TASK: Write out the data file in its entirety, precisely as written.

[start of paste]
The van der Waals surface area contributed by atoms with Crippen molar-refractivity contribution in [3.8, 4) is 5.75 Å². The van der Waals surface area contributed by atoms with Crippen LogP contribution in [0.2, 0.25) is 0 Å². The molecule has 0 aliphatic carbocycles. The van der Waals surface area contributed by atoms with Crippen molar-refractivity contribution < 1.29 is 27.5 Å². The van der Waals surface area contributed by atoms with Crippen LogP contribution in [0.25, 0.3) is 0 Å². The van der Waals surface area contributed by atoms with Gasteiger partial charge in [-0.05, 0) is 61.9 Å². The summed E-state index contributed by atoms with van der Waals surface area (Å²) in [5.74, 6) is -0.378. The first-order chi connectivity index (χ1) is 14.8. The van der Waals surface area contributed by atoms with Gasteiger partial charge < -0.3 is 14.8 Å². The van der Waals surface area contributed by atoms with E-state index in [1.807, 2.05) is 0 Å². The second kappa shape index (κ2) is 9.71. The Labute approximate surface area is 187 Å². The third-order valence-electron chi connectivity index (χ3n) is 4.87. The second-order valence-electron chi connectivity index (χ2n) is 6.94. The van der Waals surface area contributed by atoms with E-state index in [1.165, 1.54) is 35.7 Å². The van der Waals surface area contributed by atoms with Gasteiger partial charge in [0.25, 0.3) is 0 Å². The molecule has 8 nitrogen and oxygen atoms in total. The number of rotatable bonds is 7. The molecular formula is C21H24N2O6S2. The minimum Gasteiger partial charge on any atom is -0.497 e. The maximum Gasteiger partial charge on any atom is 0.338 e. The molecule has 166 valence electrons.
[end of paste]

The van der Waals surface area contributed by atoms with Crippen molar-refractivity contribution in [3.8, 4) is 5.75 Å². The van der Waals surface area contributed by atoms with Crippen LogP contribution in [0.2, 0.25) is 0 Å². The molecule has 0 aliphatic carbocycles. The van der Waals surface area contributed by atoms with Crippen molar-refractivity contribution < 1.29 is 27.5 Å². The van der Waals surface area contributed by atoms with Crippen LogP contribution in [0.25, 0.3) is 0 Å². The van der Waals surface area contributed by atoms with Gasteiger partial charge in [-0.05, 0) is 61.9 Å². The summed E-state index contributed by atoms with van der Waals surface area (Å²) in [5.74, 6) is -0.378. The first-order chi connectivity index (χ1) is 14.8. The van der Waals surface area contributed by atoms with Gasteiger partial charge < -0.3 is 14.8 Å². The van der Waals surface area contributed by atoms with E-state index in [1.807, 2.05) is 0 Å². The second kappa shape index (κ2) is 9.71. The Labute approximate surface area is 187 Å². The third-order valence-electron chi connectivity index (χ3n) is 4.87. The second-order valence-electron chi connectivity index (χ2n) is 6.94. The van der Waals surface area contributed by atoms with E-state index in [1.165, 1.54) is 35.7 Å². The van der Waals surface area contributed by atoms with Gasteiger partial charge in [0.25, 0.3) is 0 Å². The molecule has 8 nitrogen and oxygen atoms in total. The number of rotatable bonds is 7. The molecular formula is C21H24N2O6S2. The minimum Gasteiger partial charge on any atom is -0.497 e. The maximum Gasteiger partial charge on any atom is 0.338 e. The molecule has 166 valence electrons.